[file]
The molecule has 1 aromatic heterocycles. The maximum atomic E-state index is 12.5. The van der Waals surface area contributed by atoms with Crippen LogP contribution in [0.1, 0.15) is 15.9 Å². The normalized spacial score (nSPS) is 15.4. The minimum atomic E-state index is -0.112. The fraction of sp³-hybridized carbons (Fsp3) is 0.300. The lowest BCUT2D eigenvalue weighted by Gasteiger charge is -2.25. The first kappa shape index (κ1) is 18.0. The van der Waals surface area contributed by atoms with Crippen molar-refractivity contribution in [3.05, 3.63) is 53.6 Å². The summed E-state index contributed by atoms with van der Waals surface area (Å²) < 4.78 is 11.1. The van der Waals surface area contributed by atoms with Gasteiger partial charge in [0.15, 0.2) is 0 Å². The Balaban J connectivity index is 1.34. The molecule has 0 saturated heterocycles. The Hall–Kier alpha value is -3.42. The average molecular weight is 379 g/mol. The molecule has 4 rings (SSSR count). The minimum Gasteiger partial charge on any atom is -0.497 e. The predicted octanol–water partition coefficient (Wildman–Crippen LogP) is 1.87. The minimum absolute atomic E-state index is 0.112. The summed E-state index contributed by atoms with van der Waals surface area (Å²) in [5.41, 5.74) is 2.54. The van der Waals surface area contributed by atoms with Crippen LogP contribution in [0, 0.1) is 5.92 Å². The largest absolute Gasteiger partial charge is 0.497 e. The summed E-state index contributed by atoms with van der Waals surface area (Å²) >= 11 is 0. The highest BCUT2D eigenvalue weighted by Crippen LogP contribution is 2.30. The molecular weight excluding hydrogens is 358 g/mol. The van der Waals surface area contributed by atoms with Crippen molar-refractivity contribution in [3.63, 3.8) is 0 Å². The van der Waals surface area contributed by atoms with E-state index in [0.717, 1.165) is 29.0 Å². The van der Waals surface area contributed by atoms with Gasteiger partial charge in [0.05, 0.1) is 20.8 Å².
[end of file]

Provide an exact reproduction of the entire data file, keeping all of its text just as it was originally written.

The molecule has 1 aromatic heterocycles. The maximum atomic E-state index is 12.5. The van der Waals surface area contributed by atoms with Crippen LogP contribution in [0.1, 0.15) is 15.9 Å². The normalized spacial score (nSPS) is 15.4. The minimum atomic E-state index is -0.112. The fraction of sp³-hybridized carbons (Fsp3) is 0.300. The lowest BCUT2D eigenvalue weighted by Gasteiger charge is -2.25. The first kappa shape index (κ1) is 18.0. The van der Waals surface area contributed by atoms with Crippen molar-refractivity contribution in [3.05, 3.63) is 53.6 Å². The summed E-state index contributed by atoms with van der Waals surface area (Å²) < 4.78 is 11.1. The van der Waals surface area contributed by atoms with Gasteiger partial charge in [0.15, 0.2) is 0 Å². The Balaban J connectivity index is 1.34. The molecule has 0 saturated heterocycles. The Hall–Kier alpha value is -3.42. The average molecular weight is 379 g/mol. The molecule has 4 rings (SSSR count). The minimum Gasteiger partial charge on any atom is -0.497 e. The predicted octanol–water partition coefficient (Wildman–Crippen LogP) is 1.87. The minimum absolute atomic E-state index is 0.112. The summed E-state index contributed by atoms with van der Waals surface area (Å²) in [5.41, 5.74) is 2.54. The van der Waals surface area contributed by atoms with Crippen LogP contribution in [0, 0.1) is 5.92 Å². The largest absolute Gasteiger partial charge is 0.497 e. The summed E-state index contributed by atoms with van der Waals surface area (Å²) >= 11 is 0. The highest BCUT2D eigenvalue weighted by Crippen LogP contribution is 2.30. The molecular weight excluding hydrogens is 358 g/mol. The van der Waals surface area contributed by atoms with Crippen molar-refractivity contribution in [3.63, 3.8) is 0 Å². The van der Waals surface area contributed by atoms with E-state index in [0.717, 1.165) is 29.0 Å². The van der Waals surface area contributed by atoms with Gasteiger partial charge in [0.05, 0.1) is 20.8 Å².